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Adapting to Life in Myanmar After Aung San Suu Kyi



Adapting to Life in Myanmar After Aung San Suu Kyi

For more than three decades, Aung San Suu Kyi has fought for democracy in Myanmar. She rose to political prominence during the 8888 rebellion, named after the date it occurred, August 8, 1988, and has served as a beacon of hope for many that the country may one day become a true democracy.

But, at 78 years old, Suu Kyi is now behind prison as a result of the 2021 military coup, and her family claims she is in ill health.

As a result, some pro-democracy activists are preparing for a Myanmar after Suu Kyi.

Suu Kyi has been in jail since more than two and a half years. She was condemned to 33 years in prison on a variety of junta-imposed offences, albeit six years were erased after a partial pardon.

According to DW, experts and observers, her prosecution and punishment for electoral fraud and corruption were highly politically driven.

According to sources close to Suu Kyi, she has chronic gum disease that has worsened in recent weeks, as well as low blood pressure. Kim Aris, Suu Kyi’s son, claims his mother has been vomiting, dizzy, and is being denied access to necessary health care.

According to a junta spokesman, Suu Kyi’s poor health is a rumor, as she receives frequent check-ups from doctors while imprisoned.

Aung San Suu Kyi’s Deteriorating Health

Myanmar must face a new reality without Suu Kyi, according to David Scott Mathieson, a Myanmar analyst in Thailand. “Despite genuine concern about her allegedly deteriorating health, it is clear that Myanmar has entered a post-Aung San Suu Kyi reality.”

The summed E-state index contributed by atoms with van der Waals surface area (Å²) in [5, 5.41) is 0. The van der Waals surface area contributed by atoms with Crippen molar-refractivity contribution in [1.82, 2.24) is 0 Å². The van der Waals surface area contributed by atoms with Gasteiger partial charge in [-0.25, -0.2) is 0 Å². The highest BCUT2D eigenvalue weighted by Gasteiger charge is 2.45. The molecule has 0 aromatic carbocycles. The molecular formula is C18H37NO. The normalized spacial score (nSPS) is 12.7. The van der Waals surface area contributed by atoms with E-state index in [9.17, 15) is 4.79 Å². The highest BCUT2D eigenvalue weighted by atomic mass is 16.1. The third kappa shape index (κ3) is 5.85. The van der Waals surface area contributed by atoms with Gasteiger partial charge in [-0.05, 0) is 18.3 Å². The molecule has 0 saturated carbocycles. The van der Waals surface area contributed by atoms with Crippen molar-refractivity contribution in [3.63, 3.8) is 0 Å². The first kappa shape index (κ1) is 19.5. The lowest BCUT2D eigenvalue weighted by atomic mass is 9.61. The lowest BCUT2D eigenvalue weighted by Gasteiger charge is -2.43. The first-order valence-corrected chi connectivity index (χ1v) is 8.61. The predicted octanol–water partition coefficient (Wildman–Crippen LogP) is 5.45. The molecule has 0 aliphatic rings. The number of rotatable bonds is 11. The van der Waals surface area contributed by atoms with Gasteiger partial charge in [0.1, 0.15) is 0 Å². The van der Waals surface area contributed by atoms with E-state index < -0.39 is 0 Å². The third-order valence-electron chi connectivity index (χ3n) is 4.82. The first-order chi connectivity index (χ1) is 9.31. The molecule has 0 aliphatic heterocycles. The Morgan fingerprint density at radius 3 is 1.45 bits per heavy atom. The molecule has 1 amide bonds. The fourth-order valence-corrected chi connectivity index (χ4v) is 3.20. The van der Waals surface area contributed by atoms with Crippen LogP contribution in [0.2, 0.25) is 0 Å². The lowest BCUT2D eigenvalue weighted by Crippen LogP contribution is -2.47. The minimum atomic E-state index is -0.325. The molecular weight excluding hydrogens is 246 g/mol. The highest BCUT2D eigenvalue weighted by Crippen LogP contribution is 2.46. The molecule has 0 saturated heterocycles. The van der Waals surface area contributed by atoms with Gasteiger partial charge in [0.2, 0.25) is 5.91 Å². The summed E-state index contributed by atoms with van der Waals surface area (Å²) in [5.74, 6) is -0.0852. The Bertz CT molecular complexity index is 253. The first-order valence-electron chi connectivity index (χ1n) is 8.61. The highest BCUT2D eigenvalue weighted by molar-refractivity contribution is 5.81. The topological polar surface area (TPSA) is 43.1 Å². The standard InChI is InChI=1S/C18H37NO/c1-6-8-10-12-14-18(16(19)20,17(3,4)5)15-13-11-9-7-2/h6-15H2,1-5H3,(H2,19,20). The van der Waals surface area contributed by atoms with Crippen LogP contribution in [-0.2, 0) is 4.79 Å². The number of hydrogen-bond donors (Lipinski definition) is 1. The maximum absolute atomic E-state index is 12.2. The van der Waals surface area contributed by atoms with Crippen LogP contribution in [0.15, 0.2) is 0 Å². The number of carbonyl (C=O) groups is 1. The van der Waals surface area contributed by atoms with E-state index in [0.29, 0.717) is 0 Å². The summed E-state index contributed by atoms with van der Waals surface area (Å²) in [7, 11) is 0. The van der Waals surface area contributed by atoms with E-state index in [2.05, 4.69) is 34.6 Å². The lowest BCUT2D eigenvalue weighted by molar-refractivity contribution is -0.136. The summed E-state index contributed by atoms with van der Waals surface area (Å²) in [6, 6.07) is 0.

“One can lament the injustice of this, as it was the coup that hastened her almost inevitable decline in influence, or one can embrace the reality that a new generation of political thought and action is rendering Suu Kyi irrelevant,” Mathieson added.

Suu Kyi rose to prominence after receiving the Nobel Peace Prize in 1991 for her efforts to promote democracy in Myanmar. Her political organisation, the National League for democratic (NLD), arose from Myanmar’s 1988 democratic struggle against military authority, and Suu Kyi was released after 15 years in house imprisonment, finally leading her party to victory in Myanmar’s general elections in 2015 and 2020.

She has served as Myanmar’s State Councillor and Minister of Foreign Affairs throughout her political career, and many in Myanmar regard her as a democratic icon who continues to enjoy widespread support.

However, Suu Kyi’s international reputation suffered as she was widely chastised for denying the Rohingya genocide in Myanmar in 2015. According to Mathieson, her influence and legacy were already dwindling previous to her recent arrest.

Suu Kyi defend Myanmar at The Hague

“Her politica l legacy has been irreparably damaged, and she is the primary cause of that self-immolation.” This involves not only her denial of atrocities against the Rohingya and her inexplicable decision to defend Myanmar at The Hague, but also her numerous faults as a political leader,” Mathieson told DW.